- First, a surviving spouse
- Second, surviving children (as defined under state law)
- Third, an owner's estate
- Lump-sum distribution — This strategy will exhaust the entire account in one distribution, with retirement assets losing their tax-advantaged status. Taxes will be due on the taxable portion in the year received and may place you in a higher tax bracket. Once you choose to take a lump-sum distribution, it cannot be undone.
Beneficiaries who inherit a Roth IRA that has been opened more than five years will receive all distributions income tax-free. So, by not taking any distributions until the 10th year, you can have potential earnings growing tax-free that could be used to help fund your own retirement.
Naming a beneficiary to your Inherited IRA
As a beneficiary, you’ll want to designate your own “successor” beneficiary to your Inherited IRA. If you die before the end of the 10th year and the account is still open, your successor beneficiary will have the remaining years of your 10-year rule to empty the Inherited IRA. A successor beneficiary should be named when opening an Inherited IRA as part of a complete estate plan.
There are a few things to consider when inheriting the deceased person’s IRA and managing the funds.
- The division of the deceased’s account into separate Inherited IRAs is a plan-to-plan transfer and not a taxable event.
- Nonspouse beneficiaries do not have the ability to roll over an IRA they inherit to their own IRA.
- You will need to satisfy any RMD the deceased should have taken by December 31 of the year of death of the IRA owner.
- Generally, you are responsible for the portion of the deceased’s RMD based on the portion of the IRA that you inherited.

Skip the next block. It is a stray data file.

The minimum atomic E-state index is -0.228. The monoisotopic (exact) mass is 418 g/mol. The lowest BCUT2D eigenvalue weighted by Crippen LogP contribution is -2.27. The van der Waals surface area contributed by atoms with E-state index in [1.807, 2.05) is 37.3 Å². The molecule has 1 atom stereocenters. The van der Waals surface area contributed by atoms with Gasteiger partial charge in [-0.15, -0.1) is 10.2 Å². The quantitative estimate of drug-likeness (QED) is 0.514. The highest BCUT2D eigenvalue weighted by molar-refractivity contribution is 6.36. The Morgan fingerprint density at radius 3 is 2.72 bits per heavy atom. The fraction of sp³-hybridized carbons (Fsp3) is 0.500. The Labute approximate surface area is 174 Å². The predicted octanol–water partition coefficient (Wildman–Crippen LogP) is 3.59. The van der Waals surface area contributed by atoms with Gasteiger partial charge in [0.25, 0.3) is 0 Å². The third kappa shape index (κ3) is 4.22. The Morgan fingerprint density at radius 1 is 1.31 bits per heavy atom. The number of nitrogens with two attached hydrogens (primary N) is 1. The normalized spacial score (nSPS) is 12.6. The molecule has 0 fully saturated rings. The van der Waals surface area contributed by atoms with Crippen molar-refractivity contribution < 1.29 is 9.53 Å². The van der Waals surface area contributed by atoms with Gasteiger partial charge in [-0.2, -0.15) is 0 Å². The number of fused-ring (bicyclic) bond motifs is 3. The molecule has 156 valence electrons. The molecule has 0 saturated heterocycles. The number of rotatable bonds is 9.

- A Roth IRA owner is always considered to have died before their required beginning date (RBD), which is generally April 1 following the year they turn age 72, so they will have no RMD due in the year of death.
- You will avoid the 10% additional tax on distributions from the Inherited IRA, no matter your age, because these distributions are coded as “death” on the 1099-R tax form.
- Nonspouse beneficiaries cannot convert a Traditional IRA they inherit to an Inherited Roth IRA.
Talk to Wells Fargo Advisors
At Wells Fargo Advisors, we understand your desire to maximize the benefits of your inheritance. It is always wise to discuss your options on how to handle your IRA inheritance with your Financial Advisor as well as your tax and legal advisors before executing any strategy. Please contact your Financial Advisor with any questions you may have. We look forward to working with you today and in the future.
This article was written by/for Wells Fargo Advisors and provided courtesy of Brian Konish, Managing Director-Investments in Boston at 617-289-9418.1. EDBs are chronically ill or disabled individuals, individuals not more than 10 years younger, the same age as, or older than IRA owner, or child of the IRA owner who has not reached the age of majority.2. In some instances a trust can disclaim.